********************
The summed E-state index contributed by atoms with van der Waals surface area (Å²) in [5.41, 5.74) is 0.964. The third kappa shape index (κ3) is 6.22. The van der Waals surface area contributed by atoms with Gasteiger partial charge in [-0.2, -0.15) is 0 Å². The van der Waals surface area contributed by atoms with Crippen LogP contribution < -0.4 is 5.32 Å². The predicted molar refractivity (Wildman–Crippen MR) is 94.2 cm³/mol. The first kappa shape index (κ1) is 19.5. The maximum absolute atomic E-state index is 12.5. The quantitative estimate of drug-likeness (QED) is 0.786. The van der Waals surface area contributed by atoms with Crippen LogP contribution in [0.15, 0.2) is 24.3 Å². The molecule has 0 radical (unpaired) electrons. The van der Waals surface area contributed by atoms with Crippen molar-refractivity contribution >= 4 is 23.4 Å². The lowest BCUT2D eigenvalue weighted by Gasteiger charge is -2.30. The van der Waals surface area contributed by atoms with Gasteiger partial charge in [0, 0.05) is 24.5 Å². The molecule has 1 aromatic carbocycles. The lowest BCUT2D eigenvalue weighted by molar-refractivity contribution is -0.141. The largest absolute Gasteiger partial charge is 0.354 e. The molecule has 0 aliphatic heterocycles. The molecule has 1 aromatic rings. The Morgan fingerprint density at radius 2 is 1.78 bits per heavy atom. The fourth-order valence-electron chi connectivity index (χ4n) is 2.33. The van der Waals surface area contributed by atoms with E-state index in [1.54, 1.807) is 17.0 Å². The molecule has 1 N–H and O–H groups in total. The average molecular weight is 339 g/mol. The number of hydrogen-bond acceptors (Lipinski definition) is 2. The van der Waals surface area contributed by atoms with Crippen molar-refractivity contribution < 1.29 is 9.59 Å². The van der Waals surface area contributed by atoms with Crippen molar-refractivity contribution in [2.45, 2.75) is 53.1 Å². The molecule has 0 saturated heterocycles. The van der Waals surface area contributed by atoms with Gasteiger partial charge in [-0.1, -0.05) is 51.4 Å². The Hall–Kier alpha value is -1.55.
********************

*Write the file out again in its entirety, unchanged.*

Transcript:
The summed E-state index contributed by atoms with van der Waals surface area (Å²) in [5.41, 5.74) is 0.964. The third kappa shape index (κ3) is 6.22. The van der Waals surface area contributed by atoms with Gasteiger partial charge in [-0.2, -0.15) is 0 Å². The van der Waals surface area contributed by atoms with Crippen LogP contribution < -0.4 is 5.32 Å². The predicted molar refractivity (Wildman–Crippen MR) is 94.2 cm³/mol. The first kappa shape index (κ1) is 19.5. The maximum absolute atomic E-state index is 12.5. The quantitative estimate of drug-likeness (QED) is 0.786. The van der Waals surface area contributed by atoms with Crippen LogP contribution in [0.15, 0.2) is 24.3 Å². The molecule has 0 radical (unpaired) electrons. The van der Waals surface area contributed by atoms with Crippen molar-refractivity contribution >= 4 is 23.4 Å². The lowest BCUT2D eigenvalue weighted by Gasteiger charge is -2.30. The van der Waals surface area contributed by atoms with Gasteiger partial charge in [0, 0.05) is 24.5 Å². The molecule has 1 aromatic carbocycles. The lowest BCUT2D eigenvalue weighted by molar-refractivity contribution is -0.141. The largest absolute Gasteiger partial charge is 0.354 e. The molecule has 0 aliphatic heterocycles. The molecule has 1 aromatic rings. The Morgan fingerprint density at radius 2 is 1.78 bits per heavy atom. The fourth-order valence-electron chi connectivity index (χ4n) is 2.33. The van der Waals surface area contributed by atoms with E-state index in [1.54, 1.807) is 17.0 Å². The molecule has 1 N–H and O–H groups in total. The average molecular weight is 339 g/mol. The number of hydrogen-bond acceptors (Lipinski definition) is 2. The van der Waals surface area contributed by atoms with Crippen molar-refractivity contribution < 1.29 is 9.59 Å². The van der Waals surface area contributed by atoms with Crippen molar-refractivity contribution in [2.45, 2.75) is 53.1 Å². The molecule has 0 saturated heterocycles. The van der Waals surface area contributed by atoms with Gasteiger partial charge in [-0.1, -0.05) is 51.4 Å². The Hall–Kier alpha value is -1.55.